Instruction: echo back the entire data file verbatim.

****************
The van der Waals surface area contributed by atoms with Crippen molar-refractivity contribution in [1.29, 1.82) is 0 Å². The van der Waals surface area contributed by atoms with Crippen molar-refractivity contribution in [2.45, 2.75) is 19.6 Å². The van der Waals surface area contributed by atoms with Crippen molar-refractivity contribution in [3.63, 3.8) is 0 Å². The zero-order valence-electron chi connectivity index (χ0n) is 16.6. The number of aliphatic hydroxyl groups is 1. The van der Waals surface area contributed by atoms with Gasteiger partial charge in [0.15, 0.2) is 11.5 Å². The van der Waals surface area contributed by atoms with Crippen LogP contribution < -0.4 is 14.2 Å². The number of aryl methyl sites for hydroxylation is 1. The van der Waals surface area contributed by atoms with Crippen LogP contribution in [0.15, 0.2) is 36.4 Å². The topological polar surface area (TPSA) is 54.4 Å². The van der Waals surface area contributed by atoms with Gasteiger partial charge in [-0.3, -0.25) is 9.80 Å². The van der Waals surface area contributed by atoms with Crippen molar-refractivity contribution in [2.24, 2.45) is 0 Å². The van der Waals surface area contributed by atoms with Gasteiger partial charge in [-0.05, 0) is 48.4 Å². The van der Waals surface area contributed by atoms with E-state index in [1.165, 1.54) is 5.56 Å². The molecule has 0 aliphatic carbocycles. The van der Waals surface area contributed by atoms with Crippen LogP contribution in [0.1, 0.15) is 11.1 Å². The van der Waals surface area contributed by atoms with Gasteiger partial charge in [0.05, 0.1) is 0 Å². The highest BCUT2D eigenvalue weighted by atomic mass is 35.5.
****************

The van der Waals surface area contributed by atoms with Crippen molar-refractivity contribution in [1.29, 1.82) is 0 Å². The van der Waals surface area contributed by atoms with Crippen molar-refractivity contribution in [2.45, 2.75) is 19.6 Å². The van der Waals surface area contributed by atoms with Crippen molar-refractivity contribution in [3.63, 3.8) is 0 Å². The zero-order valence-electron chi connectivity index (χ0n) is 16.6. The number of aliphatic hydroxyl groups is 1. The van der Waals surface area contributed by atoms with Gasteiger partial charge in [0.15, 0.2) is 11.5 Å². The van der Waals surface area contributed by atoms with Crippen LogP contribution < -0.4 is 14.2 Å². The number of aryl methyl sites for hydroxylation is 1. The van der Waals surface area contributed by atoms with Crippen LogP contribution in [0.15, 0.2) is 36.4 Å². The topological polar surface area (TPSA) is 54.4 Å². The van der Waals surface area contributed by atoms with Gasteiger partial charge in [-0.3, -0.25) is 9.80 Å². The van der Waals surface area contributed by atoms with Crippen molar-refractivity contribution in [2.24, 2.45) is 0 Å². The van der Waals surface area contributed by atoms with Gasteiger partial charge in [-0.05, 0) is 48.4 Å². The van der Waals surface area contributed by atoms with E-state index in [1.165, 1.54) is 5.56 Å². The molecule has 0 aliphatic carbocycles. The van der Waals surface area contributed by atoms with Crippen LogP contribution in [0.1, 0.15) is 11.1 Å². The van der Waals surface area contributed by atoms with Gasteiger partial charge in [0.05, 0.1) is 0 Å². The highest BCUT2D eigenvalue weighted by atomic mass is 35.5.